In the 1950s, the city of Seattle began a transformation from an insular, provincial outpost to a vibrant and cosmopolitan cultural center. As veteran Seattle journalist R. M. Campbell illustrates in Stirring Up Seattle: Allied Arts in the Civic Landscape, this transformation was catalyzed in part by the efforts of a group of civic arts boosters originally known as "The Beer and Culture Society." This "merry band" of lawyers, architects, writers, designers, and university professors, eventually known as Allied Arts of Seattle, lobbied for public funding for the arts, helped avert the demolition of Pike Place Market, and were involved in a wide range of crusades and campaigns in support of historic preservation, cultural institutions, and urban livability.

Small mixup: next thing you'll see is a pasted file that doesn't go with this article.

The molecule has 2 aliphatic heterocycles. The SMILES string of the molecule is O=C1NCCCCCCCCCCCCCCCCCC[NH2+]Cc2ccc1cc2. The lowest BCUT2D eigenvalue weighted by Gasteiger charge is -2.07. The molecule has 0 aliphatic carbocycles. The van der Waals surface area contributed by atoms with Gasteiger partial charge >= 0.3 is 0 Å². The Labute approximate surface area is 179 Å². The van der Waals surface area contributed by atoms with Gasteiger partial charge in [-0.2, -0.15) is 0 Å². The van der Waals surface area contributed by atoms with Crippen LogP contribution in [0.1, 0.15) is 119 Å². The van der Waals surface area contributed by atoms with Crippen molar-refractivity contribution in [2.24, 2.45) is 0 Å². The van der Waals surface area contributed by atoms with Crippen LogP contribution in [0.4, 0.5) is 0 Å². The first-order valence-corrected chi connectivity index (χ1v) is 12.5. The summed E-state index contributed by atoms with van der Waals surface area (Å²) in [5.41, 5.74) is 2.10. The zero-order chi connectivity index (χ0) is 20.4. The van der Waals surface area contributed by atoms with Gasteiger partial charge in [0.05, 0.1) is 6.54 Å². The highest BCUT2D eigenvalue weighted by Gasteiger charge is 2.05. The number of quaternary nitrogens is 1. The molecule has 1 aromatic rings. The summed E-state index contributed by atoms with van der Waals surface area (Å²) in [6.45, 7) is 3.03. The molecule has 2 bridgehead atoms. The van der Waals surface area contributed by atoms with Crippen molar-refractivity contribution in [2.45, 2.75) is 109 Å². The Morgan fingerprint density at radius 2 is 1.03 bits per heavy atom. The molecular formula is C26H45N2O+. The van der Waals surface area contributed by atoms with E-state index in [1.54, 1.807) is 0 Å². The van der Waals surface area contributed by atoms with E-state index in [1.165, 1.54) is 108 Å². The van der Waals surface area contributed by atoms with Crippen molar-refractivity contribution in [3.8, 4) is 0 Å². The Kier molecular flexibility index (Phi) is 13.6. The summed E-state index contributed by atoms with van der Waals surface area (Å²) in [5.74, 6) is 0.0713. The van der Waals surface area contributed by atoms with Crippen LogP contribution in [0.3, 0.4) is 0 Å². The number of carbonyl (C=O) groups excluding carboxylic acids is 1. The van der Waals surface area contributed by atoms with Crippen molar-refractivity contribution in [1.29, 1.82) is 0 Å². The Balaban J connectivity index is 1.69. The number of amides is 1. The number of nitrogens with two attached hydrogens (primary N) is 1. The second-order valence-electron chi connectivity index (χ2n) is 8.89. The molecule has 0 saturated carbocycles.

A critic for the Seattle Post-Intelligencer for over thirty years, R. M. Campbell had a front-row seat to the growth and maturation of Seattle's cultural landscape. In Stirring Up Seattle, he offers a behind-the-scenes account of the campaigns that galvanized the community to take action for arts and culture. Profiling arts leaders, both well known and unsung, Campbell tells the lively story of how many of the most beloved elements of Seattle culture came to be.